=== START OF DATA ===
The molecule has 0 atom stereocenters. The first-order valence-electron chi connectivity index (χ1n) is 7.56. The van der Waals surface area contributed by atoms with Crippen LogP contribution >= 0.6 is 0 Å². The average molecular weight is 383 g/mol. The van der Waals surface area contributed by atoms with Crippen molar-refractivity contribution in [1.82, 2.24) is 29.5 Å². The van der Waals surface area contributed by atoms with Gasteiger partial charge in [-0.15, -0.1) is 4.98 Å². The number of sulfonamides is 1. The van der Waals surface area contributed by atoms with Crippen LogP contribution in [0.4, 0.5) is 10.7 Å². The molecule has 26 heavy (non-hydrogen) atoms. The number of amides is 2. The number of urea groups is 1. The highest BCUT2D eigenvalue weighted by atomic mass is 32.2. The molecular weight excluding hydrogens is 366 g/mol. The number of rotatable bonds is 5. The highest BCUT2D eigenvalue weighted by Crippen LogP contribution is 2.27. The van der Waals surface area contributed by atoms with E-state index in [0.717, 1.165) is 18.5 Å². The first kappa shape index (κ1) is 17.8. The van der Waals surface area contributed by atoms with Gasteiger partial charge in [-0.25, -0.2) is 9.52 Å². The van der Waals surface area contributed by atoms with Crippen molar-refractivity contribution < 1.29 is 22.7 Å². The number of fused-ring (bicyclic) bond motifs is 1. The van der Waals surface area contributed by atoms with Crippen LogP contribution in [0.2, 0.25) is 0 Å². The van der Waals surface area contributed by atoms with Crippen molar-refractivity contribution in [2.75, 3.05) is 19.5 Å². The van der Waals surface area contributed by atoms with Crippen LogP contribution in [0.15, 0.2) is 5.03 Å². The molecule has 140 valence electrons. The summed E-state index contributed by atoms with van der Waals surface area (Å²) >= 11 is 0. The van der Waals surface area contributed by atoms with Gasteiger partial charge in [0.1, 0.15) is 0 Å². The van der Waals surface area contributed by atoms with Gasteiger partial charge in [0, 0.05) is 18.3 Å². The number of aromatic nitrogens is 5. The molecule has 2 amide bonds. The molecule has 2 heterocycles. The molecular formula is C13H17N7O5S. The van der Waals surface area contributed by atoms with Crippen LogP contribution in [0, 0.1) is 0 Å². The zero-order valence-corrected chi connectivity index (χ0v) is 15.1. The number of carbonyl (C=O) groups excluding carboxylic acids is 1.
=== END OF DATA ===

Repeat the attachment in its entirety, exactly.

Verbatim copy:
The molecule has 0 atom stereocenters. The first-order valence-electron chi connectivity index (χ1n) is 7.56. The van der Waals surface area contributed by atoms with Crippen LogP contribution >= 0.6 is 0 Å². The average molecular weight is 383 g/mol. The van der Waals surface area contributed by atoms with Crippen molar-refractivity contribution in [1.82, 2.24) is 29.5 Å². The van der Waals surface area contributed by atoms with Gasteiger partial charge in [-0.15, -0.1) is 4.98 Å². The number of sulfonamides is 1. The van der Waals surface area contributed by atoms with Crippen LogP contribution in [0.4, 0.5) is 10.7 Å². The molecule has 26 heavy (non-hydrogen) atoms. The number of amides is 2. The number of urea groups is 1. The highest BCUT2D eigenvalue weighted by atomic mass is 32.2. The molecular weight excluding hydrogens is 366 g/mol. The number of rotatable bonds is 5. The highest BCUT2D eigenvalue weighted by Crippen LogP contribution is 2.27. The van der Waals surface area contributed by atoms with E-state index in [0.717, 1.165) is 18.5 Å². The first kappa shape index (κ1) is 17.8. The van der Waals surface area contributed by atoms with Gasteiger partial charge in [-0.25, -0.2) is 9.52 Å². The van der Waals surface area contributed by atoms with Crippen molar-refractivity contribution < 1.29 is 22.7 Å². The number of fused-ring (bicyclic) bond motifs is 1. The van der Waals surface area contributed by atoms with Crippen LogP contribution in [0.2, 0.25) is 0 Å². The van der Waals surface area contributed by atoms with Crippen molar-refractivity contribution in [2.75, 3.05) is 19.5 Å². The van der Waals surface area contributed by atoms with Crippen LogP contribution in [0.15, 0.2) is 5.03 Å². The molecule has 140 valence electrons. The summed E-state index contributed by atoms with van der Waals surface area (Å²) >= 11 is 0. The van der Waals surface area contributed by atoms with Gasteiger partial charge in [0.1, 0.15) is 0 Å². The van der Waals surface area contributed by atoms with Gasteiger partial charge in [0, 0.05) is 18.3 Å². The number of aromatic nitrogens is 5. The molecule has 2 amide bonds. The molecule has 2 heterocycles. The molecular formula is C13H17N7O5S. The van der Waals surface area contributed by atoms with Crippen LogP contribution in [0, 0.1) is 0 Å². The zero-order valence-corrected chi connectivity index (χ0v) is 15.1. The number of carbonyl (C=O) groups excluding carboxylic acids is 1.